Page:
Retail liberalization in developing countries: Trends and policies

Liberalization of retail trade is a burning issue in many developing countries. While market penetration by large retail chains has been observed to increase productivity, it also crowds out jobs in traditional stores and intermediary trade, and it triggers modernisation and concentration processes among suppliers in agriculture and manufacturing industry. The project explores trends in retail liberalization in India and other developing countries, assesses developmental impacts and explores policy options.


Project Team:
Tilman Altenburg

Time Frame:
2013 - 2014 / completed

Co-operation Partner:
Deutsche Gesellschaft für Internationale Zusammenarbeit (GIZ) GmbH

Project description

Liberalization of retail trade is a burning issue in many developing countries. Traditionally, a large part of the retail market lies in the hands of micro and small sized family businesses. Fragmentation at the retail stage in turn provides opportunities for small scale suppliers upstream in the value chain. While market penetration by large retail chains has been observed to increase productivity, it also crowds out jobs in traditional stores and intermediary trade, and it triggers modernisation and concentration processes among suppliers in agriculture and manufacturing industry.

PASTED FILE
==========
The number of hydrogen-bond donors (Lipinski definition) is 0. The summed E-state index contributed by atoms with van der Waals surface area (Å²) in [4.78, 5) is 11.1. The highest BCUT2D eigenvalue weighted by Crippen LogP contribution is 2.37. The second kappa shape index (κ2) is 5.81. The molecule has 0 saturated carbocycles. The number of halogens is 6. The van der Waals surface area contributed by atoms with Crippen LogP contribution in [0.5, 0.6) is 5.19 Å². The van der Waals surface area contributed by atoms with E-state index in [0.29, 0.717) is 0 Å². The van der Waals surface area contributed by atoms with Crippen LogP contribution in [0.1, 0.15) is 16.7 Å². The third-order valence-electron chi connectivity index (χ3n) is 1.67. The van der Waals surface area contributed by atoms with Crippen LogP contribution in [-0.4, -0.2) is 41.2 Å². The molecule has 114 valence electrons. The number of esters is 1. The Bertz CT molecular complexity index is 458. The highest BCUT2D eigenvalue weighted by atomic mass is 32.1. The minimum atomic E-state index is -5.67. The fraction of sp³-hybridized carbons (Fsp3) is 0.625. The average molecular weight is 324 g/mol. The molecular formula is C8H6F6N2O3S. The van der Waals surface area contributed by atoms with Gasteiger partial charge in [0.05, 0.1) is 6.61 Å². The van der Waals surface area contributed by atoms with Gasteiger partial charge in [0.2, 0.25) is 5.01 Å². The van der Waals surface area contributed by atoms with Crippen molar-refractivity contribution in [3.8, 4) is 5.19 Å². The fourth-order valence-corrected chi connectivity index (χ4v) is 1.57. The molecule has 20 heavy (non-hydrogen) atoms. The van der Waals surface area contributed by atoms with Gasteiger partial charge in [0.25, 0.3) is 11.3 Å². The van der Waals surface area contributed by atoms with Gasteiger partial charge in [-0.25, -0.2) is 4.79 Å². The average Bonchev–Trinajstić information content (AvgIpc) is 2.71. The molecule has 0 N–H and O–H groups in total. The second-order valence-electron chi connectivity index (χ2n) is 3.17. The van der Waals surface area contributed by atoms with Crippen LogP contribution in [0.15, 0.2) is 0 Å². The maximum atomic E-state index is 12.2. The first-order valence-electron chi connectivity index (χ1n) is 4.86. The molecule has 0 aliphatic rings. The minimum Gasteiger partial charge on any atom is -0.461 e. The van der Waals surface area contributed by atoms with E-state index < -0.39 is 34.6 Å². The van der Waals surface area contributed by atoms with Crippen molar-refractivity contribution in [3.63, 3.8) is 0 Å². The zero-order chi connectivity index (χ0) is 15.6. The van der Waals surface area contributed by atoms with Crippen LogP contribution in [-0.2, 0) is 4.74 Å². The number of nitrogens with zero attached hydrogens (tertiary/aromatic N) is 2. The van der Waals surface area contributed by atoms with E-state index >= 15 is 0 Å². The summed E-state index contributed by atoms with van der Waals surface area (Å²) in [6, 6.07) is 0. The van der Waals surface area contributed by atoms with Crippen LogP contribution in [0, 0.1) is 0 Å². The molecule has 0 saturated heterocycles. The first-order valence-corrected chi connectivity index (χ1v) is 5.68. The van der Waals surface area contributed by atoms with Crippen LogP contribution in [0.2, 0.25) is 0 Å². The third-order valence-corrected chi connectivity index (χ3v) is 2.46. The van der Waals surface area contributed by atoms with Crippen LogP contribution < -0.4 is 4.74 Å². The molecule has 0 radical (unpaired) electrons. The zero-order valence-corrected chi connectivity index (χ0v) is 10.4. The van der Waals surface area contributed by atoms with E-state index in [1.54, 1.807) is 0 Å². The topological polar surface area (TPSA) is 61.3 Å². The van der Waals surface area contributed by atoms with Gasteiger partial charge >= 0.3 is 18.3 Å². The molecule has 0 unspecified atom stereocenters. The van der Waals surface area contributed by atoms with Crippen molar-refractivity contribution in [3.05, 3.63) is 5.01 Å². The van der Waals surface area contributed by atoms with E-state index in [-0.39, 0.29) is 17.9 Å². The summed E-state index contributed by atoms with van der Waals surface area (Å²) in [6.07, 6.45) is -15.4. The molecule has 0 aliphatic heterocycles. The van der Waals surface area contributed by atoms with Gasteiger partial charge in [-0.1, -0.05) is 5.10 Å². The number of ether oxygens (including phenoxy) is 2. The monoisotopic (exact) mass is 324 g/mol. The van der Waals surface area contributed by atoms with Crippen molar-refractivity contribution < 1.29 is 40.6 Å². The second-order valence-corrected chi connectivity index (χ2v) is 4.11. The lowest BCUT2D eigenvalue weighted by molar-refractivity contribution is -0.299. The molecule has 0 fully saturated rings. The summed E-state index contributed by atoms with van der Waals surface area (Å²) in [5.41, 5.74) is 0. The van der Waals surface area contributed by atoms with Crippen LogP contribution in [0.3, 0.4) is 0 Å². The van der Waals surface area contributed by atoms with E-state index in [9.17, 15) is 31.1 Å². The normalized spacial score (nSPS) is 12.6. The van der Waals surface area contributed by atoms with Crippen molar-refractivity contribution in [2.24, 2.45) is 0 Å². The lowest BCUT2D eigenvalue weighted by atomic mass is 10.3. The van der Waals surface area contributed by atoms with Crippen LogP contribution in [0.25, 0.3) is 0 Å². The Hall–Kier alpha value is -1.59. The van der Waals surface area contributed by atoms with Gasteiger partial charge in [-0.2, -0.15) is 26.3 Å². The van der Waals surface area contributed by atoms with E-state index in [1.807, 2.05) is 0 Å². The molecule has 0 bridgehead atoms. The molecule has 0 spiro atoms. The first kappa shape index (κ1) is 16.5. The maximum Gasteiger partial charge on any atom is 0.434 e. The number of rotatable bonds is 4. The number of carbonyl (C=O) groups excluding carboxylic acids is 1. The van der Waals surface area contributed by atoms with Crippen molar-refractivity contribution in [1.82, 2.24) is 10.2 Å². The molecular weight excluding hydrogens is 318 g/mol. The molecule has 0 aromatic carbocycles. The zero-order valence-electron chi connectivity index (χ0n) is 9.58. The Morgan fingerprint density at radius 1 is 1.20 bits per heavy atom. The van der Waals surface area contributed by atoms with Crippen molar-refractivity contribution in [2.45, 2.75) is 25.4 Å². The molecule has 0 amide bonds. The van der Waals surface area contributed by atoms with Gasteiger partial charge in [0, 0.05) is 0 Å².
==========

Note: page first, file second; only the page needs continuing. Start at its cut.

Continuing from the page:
The project explores trends in retail liberalization across developing regions, assesses developmental impacts and explores what governments can do to shape structural change in a way that allows for productivity gains while maximising social inclusion. The core of the project is a comparative analysis of three Indian States. In addition, several consultancy reports explore international trends and policy experiences.

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